Monday’s Daily Brief: the cost of maternal healthcare, Sudan and Chad updates, sustainability in focus

UNICEF/Zahara Abdul A mother and her new born baby at Karenga Health Centre in Uganda, April 2019.

This article is brought to you in association with the United Nations.


This Monday, top stories includes: the “catastrophic” cost of maternal healthcare; UN condemnation following violence against protesters in Sudan and the killing of a journalist in Chad; and the urgent need for sustainability highlighted through an exhibit in Geneva and a special event in London.

‘Catastrophic’ healthcare costs put mothers and newborns at risk

Pregnant women are putting their lives and their babies at risk because of “catastrophic” and prohibitive healthcare costs before, during and after childbirth, UNICEF said on Monday.

In a new report highlighting how few of the world’s poorest pregnant women have a doctor, nurse of midwife at their side when they need them most, the UN Children’s Fund said that more than 800 women die every day from complications, while many more mothers live with “debilitating” outcomes.

Read our full story here.

Sudan: UN chief deplores excessive force used against pro-democracy protesters, calls on military and civilian leaders to ‘stay the course’ in negotiations

Security forces in Sudan fired on pro-democracy protesters in the capital Khartoum on Monday, leaving a number of dead and many more injured, prompting the United Nations chief’s condemnation and an appeal for “peaceful dialogue” to resume.

Secretary-General António Guterres “strongly condemns the violence” and “the use of force to disperse the protestors at the sit-in site”, said a statement issued by his Spokesperson, adding he was also alarmed at reports that “security forces have opened fire inside medical facilities”.

Find our full story here.

UNESCO chief condemns journalist killing in Chad

In Chad, the killing of reporter Obed Nangbatna brings to 19 the number of journalists killed around the world so far in 2019.

Mr. Nangbatna, who was 42, worked for public broadcaster Télé Tchad; he was fatally wounded when the military convoy he was with hit a landmine which also killed four soldiers late last month. He was reportedly travelling to the northern side of Lake Chad to cover the aftermath of an attack on army positions by Nangbatna extremists.

In a statement condemning the attack, Director-General of UNESCO, Audrey Azoulay appealed for better safety for journalists in conflict situations including the Lake Chad region, and for safety protocols to be “fully respected”.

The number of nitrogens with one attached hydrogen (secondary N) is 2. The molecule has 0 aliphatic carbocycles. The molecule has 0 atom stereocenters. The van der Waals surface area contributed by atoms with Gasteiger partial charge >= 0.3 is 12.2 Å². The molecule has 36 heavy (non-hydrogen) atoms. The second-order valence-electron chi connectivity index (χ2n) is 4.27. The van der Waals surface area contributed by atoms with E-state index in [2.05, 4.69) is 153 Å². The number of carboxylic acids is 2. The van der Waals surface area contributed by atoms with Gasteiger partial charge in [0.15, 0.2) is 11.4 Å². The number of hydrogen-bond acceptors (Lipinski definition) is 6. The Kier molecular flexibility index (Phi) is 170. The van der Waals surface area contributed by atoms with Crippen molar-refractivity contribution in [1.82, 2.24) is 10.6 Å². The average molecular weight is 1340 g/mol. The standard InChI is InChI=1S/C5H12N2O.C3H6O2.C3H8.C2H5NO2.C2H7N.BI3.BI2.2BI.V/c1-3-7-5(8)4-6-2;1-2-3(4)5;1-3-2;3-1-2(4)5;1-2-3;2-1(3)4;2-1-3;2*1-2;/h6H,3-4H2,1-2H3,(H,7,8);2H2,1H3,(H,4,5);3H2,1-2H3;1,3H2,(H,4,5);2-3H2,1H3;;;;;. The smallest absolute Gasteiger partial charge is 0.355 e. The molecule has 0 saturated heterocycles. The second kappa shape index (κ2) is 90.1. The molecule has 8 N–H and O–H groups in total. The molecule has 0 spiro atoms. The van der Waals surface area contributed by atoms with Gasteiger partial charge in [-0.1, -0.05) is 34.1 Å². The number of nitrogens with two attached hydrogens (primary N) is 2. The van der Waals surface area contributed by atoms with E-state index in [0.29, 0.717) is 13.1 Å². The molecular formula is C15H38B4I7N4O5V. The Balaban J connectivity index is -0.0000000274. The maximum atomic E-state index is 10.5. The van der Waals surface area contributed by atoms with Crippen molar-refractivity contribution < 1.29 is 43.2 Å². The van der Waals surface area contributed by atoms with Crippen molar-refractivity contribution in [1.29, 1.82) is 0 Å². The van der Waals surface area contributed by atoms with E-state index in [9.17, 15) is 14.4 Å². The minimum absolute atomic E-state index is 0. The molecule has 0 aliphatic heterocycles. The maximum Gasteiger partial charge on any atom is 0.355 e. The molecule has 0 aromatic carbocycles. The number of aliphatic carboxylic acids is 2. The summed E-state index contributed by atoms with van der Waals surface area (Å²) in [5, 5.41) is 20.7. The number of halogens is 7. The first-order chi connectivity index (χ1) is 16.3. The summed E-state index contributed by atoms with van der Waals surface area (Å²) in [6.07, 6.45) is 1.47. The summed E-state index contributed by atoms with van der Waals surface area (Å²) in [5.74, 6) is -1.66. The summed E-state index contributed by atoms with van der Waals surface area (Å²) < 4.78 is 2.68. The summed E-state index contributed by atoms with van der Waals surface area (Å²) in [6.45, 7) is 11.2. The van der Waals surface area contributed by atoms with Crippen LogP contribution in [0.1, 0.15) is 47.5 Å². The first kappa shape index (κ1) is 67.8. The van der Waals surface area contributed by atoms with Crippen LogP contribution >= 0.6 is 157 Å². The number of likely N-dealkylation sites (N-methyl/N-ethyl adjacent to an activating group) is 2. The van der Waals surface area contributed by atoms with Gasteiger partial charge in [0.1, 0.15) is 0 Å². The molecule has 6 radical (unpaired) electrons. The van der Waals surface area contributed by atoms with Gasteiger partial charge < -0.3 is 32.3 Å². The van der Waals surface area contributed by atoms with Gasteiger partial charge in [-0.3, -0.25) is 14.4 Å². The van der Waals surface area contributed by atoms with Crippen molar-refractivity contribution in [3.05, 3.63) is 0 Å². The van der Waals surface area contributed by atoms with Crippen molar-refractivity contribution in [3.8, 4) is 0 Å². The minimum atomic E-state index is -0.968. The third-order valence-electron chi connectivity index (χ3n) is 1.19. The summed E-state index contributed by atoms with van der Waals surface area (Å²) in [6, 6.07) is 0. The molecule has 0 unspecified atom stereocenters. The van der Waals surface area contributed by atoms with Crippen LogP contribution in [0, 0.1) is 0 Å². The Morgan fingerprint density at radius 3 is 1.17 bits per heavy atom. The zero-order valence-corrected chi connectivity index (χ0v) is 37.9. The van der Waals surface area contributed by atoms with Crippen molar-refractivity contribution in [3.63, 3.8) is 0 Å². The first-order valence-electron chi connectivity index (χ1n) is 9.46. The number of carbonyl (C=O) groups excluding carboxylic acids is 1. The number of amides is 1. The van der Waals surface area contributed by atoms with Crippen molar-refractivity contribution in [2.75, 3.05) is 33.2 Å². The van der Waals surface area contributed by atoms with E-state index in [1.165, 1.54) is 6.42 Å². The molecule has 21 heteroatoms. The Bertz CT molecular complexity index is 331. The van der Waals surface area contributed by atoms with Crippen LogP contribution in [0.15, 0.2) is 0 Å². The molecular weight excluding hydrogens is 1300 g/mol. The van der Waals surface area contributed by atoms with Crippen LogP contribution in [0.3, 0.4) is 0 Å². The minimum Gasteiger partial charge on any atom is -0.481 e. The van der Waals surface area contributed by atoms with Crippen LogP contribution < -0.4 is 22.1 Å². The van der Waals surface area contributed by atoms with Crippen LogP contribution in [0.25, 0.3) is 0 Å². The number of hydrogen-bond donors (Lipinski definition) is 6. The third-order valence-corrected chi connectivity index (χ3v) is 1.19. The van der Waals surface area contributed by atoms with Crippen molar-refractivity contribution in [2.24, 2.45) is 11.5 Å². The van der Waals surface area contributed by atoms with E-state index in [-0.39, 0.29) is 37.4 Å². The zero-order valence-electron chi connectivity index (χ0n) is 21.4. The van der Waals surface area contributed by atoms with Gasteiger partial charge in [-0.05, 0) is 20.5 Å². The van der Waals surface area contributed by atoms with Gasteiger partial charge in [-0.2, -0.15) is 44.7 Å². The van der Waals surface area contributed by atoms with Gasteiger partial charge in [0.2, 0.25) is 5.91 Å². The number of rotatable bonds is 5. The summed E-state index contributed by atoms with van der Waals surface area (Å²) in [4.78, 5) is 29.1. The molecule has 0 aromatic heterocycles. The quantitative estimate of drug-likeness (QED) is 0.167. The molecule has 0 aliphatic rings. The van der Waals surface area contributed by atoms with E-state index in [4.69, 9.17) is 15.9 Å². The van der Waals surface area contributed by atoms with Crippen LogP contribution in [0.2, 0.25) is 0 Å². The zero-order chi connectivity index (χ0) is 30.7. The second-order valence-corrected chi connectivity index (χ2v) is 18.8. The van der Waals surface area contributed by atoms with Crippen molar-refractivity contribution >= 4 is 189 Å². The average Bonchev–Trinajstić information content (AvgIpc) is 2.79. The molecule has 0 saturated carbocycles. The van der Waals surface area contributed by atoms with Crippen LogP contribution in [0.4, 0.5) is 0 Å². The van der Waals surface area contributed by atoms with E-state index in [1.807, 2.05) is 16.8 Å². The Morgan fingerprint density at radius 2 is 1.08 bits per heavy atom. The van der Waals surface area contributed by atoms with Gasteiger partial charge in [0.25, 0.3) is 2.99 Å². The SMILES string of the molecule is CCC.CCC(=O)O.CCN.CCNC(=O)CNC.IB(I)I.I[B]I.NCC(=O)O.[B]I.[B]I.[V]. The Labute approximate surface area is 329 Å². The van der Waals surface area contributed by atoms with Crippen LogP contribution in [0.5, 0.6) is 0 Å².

Canada exhibition set on awakening need for sustainability

An original take on the issue of sustainability: an art exhibition that’s been inspired by the 2030 Agenda and the 17 Goals that the international community adopted in 2015.

Installed temporarily in the UN Palace of Nations by the Mission of Canada, “Awakening” features deceptively complicated works by Canadian and indigenous artists. One of them is a large photograph of a huge open copper mine, with a seemingly beautiful turquoise lake at the bottom.

It’s actually a toxic “tailing pond” that’s full of chemicals and other mining byproducts, as Tara Lapont from the Canada Council for the Arts explains: “What strikes you in this work is that it’s beautiful to look at it, you see colour variation and texture… but when you realize what you’re looking at – in this case a copper mine from Utah – you also realize this is the impact of man, scraping away at the natural landscape for its own purposes, and that gorgeous pool of green is in fact a tailing pond, so not really so beautiful but something rather dangerous to us.”

Accompanying the exhibition is a series of essays underscoring the urgency of achieving each of the Sustainable Development Goals, written by leading international figures including UN Deputy chief Amina Mohammed and the former head of the World Bank, Jim Yong Kim.

‘Not going fast enough’ towards Global Goals, says UN deputy chief

When it comes to achieving the 2030 Agenda for Sustainable Development, Deputy Secretary-General Amina J. Mohammed, sounded the alarm: “The world is simply not going far enough fast enough,” she said on Monday during a visit in London to meet various change-making organizations, and galvanize momentum towards the fulfilment of the 17 Sustainable Development Goals.

Among a long list of global shortcomings, Ms. Mohammed cited that “extreme poverty is not on track for elimination by 2030; hunger is on the rise for the third consecutive year; wildlife is being lost at an alarming rate with around one million species already facing extinction; disadvantaged population groups remain largely excluded; youth are three times more likely to be unemployed than adults; women face new obstacles and age-old hurdles.”

She called “on all leaders from all sectors to come to this world gathering with a clear plan for unleashing a more ambitious response to the agreements of 2015; and to showcase examples of scalable, just and tailored solutions.”